The Financial Industry Regulatory Authority (FINRA) issued an 80 page report on Friday that includes a review of its failings in the Madoff and Stanford scandals. A release about the report reads as follows:
“As the findings have concluded, a number of key points are apparent. First, FINRA must institute a number of internal reforms to better safeguard investors and the broader financial system. Second, the report calls attention to the many regulatory challenges related to jurisdictional issues and product definitions. Finally, the review points to the urgent need for financial regulatory reform that ensures comprehensive oversight, reduces jurisdictional confusion, streamlines enforcement and improves coordination and communication among all regulators.”
“FINRA has already taken many steps to improve its examination and fraud detection capabilities since these scandals happened. One major initiative FINRA is announcing today is the creation of a new Office of Fraud Detection and Market Intelligence. This office will provide rapid response to fraud by a staff with expertise in fraud detection and investigation.”
My reaction to the above? Well, I can pretty much encapsulate that into a few choice words. Self-serving garbage. Nonsense. Disgraceful. On December 12, 2008, when I was among the very first to point an accusatory finger at FINRA for the then unwinding Madoff scandal, a number of folks said that I was way off base. They said that FINRA had no jurisdiction, no knowledge, and that I was being “unfair.” In March 2009, I sent another letter to FINRA, seeking a meeting to discuss my ideas for reforming the ineffective self-regulatory organization. I never got the courtesy of a reply.
Finally, what kind of Report did FINRA's Special Committee author? I see no reference to any meetings or interviews with any prominent FINRA critics. How could that be? What I do see is that the "Board Advisors to the Committee" were Marie Buechner, W. Dennis Ferguson, and G. Donald Steel. Ms. Buechner's nomination by FINRA as its Board Candidate met with opposition from three separate petition candidates in 2008. In 2007, both G.Donald Steel and W. Dennis Ferguson were FINRA nominated Board Candidates who were opposed by a number of petition candidates.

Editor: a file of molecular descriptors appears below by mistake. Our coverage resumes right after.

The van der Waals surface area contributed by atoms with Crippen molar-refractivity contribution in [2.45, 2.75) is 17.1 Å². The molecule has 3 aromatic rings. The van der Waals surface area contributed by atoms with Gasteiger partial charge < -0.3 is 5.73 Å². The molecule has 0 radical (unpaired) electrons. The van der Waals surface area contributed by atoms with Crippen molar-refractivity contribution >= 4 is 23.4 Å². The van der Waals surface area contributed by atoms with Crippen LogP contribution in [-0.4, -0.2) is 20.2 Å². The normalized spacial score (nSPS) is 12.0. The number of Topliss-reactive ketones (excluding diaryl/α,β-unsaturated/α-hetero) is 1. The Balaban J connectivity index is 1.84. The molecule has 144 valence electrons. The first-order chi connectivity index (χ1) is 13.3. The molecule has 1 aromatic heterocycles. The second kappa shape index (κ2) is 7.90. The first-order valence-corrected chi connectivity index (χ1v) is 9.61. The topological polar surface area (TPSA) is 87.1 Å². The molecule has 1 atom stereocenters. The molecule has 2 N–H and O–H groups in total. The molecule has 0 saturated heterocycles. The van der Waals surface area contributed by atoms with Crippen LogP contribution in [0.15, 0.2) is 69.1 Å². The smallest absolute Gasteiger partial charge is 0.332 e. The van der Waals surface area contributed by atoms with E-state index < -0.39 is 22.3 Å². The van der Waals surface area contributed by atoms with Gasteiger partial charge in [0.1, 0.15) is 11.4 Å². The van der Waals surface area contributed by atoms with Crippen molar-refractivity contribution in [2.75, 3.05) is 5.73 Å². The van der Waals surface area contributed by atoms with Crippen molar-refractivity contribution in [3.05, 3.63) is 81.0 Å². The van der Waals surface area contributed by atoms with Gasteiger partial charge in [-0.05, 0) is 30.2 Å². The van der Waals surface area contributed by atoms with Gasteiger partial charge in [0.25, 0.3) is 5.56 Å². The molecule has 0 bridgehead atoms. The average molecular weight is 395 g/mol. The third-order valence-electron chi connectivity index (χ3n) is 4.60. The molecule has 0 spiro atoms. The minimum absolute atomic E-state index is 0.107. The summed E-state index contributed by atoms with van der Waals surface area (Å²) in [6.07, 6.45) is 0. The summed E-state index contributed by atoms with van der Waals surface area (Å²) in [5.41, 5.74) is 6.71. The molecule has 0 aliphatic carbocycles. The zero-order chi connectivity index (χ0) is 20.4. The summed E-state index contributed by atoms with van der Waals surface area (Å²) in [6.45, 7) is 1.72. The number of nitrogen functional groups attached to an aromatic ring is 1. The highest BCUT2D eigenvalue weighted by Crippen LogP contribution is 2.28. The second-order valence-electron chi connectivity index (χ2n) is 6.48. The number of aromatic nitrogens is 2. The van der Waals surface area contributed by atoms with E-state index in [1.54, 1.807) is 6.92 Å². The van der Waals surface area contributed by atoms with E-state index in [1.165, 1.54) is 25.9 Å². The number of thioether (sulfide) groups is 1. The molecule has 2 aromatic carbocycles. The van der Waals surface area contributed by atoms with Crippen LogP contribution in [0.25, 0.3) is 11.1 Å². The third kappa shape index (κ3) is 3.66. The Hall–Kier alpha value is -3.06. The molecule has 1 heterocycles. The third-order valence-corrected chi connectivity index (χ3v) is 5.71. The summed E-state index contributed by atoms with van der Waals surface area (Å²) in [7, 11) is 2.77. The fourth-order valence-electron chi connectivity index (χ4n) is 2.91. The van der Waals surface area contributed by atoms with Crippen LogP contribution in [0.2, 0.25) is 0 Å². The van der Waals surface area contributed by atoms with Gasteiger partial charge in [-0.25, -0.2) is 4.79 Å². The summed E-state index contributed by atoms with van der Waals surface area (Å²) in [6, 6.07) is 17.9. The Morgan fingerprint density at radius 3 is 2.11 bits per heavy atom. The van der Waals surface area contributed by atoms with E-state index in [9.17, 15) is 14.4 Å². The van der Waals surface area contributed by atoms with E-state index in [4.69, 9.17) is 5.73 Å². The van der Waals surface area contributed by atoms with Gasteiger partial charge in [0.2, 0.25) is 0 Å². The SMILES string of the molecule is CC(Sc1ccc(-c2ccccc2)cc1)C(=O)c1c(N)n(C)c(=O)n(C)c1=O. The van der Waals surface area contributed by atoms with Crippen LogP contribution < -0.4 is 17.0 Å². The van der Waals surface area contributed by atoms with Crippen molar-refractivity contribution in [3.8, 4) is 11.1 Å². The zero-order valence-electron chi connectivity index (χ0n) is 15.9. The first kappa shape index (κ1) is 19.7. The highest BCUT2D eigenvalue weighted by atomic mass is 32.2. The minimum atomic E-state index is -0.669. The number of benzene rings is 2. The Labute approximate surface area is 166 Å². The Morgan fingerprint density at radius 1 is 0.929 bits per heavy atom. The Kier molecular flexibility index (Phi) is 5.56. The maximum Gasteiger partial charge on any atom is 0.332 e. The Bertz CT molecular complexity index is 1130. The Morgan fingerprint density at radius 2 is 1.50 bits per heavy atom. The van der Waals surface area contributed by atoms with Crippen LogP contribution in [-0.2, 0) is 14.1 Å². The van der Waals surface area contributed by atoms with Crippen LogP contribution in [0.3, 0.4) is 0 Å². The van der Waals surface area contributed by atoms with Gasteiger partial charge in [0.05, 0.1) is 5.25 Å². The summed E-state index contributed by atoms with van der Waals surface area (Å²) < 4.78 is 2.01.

Seems to me, that if you're going to make an effort to produce a truly unbiased report, that you have to recognize the troubling nature of designating as Board Advisors three folks whose nominations by the FINRA Nominating Committee was found to be so unpopular as to engender grassroots opposition candidates and cause historic contested elections. That's not to say that those three Board Advisors should not have been appointed to the Special Review Committee; but it does mean that if you are concerned about appearances and want to get to the heart of the matter, you should also have brought outsiders on board.
Finally, there is the question of naming names. I cannot for the life of me find the name of a single high-level NASD or FINRA executive that the Special Committee believes was negligent, should be held accountable, and severely reprimanded. I see no recommendation to fire anyone. I guess that they just want to reshuffle the deck. Keep the same cards but let's change some names and create yet more departments.
What is lacking in this report is what is always lacking in these types of reports. A simple recognition that there was a systemic failure at NASD and FINRA, and that the failure is largely attributable to a culture of bureaucracy and cronyism that will perpetuate itself. If heads don't roll and wholesale reforms are not enacted, you are ensuring the return of the same malfeasance and nonfeasance cited in the report.